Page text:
I'm writer in residence at the Woodbridge Farm on Lake Erie at the moment, gawping at the beautiful surroundings and working on my next novel. My host, Grant Munroe, asked me to write an essay for the Woodbridge Farm series, which he and his team have produced as a handmade chapbook. I talk about photography, the city dump, childhood, and the National Portrait Gallery in London, UK, and--no thanks to me--it's a gorgeously made thing. You can order it here.
A great, packed festival on BC's Galiano Island, where I read with thriller writer extraordinaire Sheena Kamal, and interviewed the great Anna Porter. Also got to hear readings and talk from writers like recent GG-award winners Darrel McLeod and Kathy Page, Buffy Sainte-Marie biographer Andrea Warner, and short-story queen Erin Frances Fisher (check out my interview with her). And Meg Tilly, wonderful writer and actual movie star! Some pics courtesy of official photographer Kris Krug. Please note that they MADE OUR BOOKS OUT OF FONDANT AND MARSHMALLOW.
Canadian writers age 14-17, there are four days left to enter the Amazon Youth Short Story Contest, of which I'm a judge this year. You could win $5000! Send us your stuff. All the details are here.
I'll be at the Galiano Island Literary Festival next month. They have sea lions! And a great lineup. There's a new interview with me at their site, in which I discuss my junior self and the difficulty of naming characters, etc.
I'll be doing a reading with Sheena Kamal, whose novel I can't wait to read. I'll also be interviewing the fantastically interesting Anna Porter onstage. Tickets are on sale now.
Galiano Island from above. Photo credit: Wikipedia
I'm so delighted that Esi Edugyan chose MY NAME IS A KNIFE as a top read of the year. If you haven't picked up her stunning WASHINGTON BLACK yet, do. Thanks to her and the Writers' Trust.
Some photos from Ottawa International Writers Festival, where I was part of a panel on Living History with the wonderful writer Natalie Morrill (there we are smiling afterwards). We missed Wayne Grady, who had to bow out sick, but we had a good time with our host Peter Robb and our lively audience. Please note the button I was given by Perfect Books. It too is perfect.
A few more pictures from my reading in Montreal with Maxime Raymond Bock and Alice Petersen, hosted by Sean Michaels at La Petite Librairie Drawn & Quarterly. More wonderful fellow writers, more listening. Goodnight.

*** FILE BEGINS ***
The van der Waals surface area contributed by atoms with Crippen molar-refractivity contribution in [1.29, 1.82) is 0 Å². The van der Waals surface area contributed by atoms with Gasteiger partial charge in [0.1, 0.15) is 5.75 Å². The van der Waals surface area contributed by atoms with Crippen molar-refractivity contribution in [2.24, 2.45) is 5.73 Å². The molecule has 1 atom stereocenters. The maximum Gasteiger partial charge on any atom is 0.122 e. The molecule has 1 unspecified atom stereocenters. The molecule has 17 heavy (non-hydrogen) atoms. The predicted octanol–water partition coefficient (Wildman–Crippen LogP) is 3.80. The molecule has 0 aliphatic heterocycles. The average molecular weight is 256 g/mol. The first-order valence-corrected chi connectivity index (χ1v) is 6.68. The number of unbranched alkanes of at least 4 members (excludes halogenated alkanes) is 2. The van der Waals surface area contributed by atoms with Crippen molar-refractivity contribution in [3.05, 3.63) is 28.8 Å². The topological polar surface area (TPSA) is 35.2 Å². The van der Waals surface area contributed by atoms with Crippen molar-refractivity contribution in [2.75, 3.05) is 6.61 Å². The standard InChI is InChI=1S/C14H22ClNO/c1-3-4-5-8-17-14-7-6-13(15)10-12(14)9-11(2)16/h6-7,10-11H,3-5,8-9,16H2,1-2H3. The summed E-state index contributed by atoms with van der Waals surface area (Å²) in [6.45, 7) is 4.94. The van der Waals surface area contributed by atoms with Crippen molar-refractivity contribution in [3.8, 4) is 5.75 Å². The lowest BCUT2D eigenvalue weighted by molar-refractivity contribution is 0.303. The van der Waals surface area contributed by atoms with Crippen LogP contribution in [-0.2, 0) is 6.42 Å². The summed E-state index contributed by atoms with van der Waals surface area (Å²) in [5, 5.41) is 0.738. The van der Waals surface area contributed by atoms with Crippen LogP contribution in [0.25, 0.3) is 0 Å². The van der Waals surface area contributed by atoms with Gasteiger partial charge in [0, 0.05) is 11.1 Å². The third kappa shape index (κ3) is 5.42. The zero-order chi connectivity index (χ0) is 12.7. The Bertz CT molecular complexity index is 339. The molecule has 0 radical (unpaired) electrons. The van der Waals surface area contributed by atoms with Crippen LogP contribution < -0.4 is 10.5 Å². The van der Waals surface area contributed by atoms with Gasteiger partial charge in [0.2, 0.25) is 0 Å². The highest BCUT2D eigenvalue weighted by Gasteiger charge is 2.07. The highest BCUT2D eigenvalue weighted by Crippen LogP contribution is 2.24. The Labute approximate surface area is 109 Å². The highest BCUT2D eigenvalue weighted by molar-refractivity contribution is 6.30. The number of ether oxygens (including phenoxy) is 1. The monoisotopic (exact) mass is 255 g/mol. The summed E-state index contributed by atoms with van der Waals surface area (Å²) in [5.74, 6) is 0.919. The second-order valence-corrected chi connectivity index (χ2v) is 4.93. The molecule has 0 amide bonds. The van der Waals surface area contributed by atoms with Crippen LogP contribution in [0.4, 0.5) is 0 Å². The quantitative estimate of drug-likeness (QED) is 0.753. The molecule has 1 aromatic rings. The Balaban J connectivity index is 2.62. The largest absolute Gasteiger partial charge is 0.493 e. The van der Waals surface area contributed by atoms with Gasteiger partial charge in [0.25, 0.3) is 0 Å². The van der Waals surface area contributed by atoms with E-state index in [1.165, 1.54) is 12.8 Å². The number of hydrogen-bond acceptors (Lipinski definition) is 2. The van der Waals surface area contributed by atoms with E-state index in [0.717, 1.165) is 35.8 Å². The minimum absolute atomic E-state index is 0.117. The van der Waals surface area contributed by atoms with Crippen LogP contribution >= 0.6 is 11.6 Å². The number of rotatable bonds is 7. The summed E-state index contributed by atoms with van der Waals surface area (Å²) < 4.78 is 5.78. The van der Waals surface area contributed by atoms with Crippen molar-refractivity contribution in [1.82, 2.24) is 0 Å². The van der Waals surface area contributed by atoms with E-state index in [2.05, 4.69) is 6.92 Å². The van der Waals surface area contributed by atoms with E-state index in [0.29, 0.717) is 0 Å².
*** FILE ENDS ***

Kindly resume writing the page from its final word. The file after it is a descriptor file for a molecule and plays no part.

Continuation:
Vancouver's Granville Island seduced us all with surprise October sun for the Writers Fest last week. I had the honour of sharing a panel discussion, Scars of History, with Esi Edugyan and Rawi Hage--both their new novels are outstanding. I was also among the readers at the Afternoon Tea event, where even the writers got scones and fancy sandwiches (that's Emma Hooper looking thrilled). Having heard them read, I recommend all the new stuff from Emma, Melanie Raabe (there she is onstage), Rabindranath Maharaj (next to Emma at the table), and Sofka Zinovieff. There was some sherry, hence the blurry selfie of Emma and me. I then fangirled all over Vivek Shraya and Buffy Sainte-Marie, so my work is done.
Some photos from last week in Toronto. Happy to have been part of the In Her Voice reading series at the gorgeous Ben McNally Books, hosted by Nick Mount with his usual smarts (and with cake!). My book and I also got to be on TV, thanks to The Morning Show on Global National. Photo credits to indefatigable publicist Kaitlin Smith.
I'm proud to have been at the 10th anniversary festival in Kingston this weekend. I had fun teaching a fiction masterclass to a lively group, which included a very cheerful baby with his ma. Reading with live jazz backup by the Trio Without Words at the Saturday Night Speakeasy was probably peak coolness for my life. Excellent hosting by CBC's Bill Richardson (and nice boutonniere!), with outstanding readings by fellow authors Waub Rice (that's him with the band during sound check), Shelley Tanaka, Alyssa Cooper, Bruce Kauffman, and Elizabeth Greene. Now to read all their new books.
Photo credits from the Speakeasy: KWF official photographer Bernard Clark.
Such a good time last night reading in the vintage section at Victoria's glorious Russell Books. Lee Henderson read his tragicomic parable of a pine beetle, Chris Humphreys gave us a section from his dashing new 1930s-set Chasing the Wind, and Michael Christie treated us to a preview from his forthcoming family saga, Greenwood (out in August--it's going to be brilliant). We had a friendly full house and and lots of discussion afterwards. Thanks to Russell Books for hosting in their beautiful space.
I'm the author of My Name is a Knife, All True Not a Lie In It, and The Old Familiar.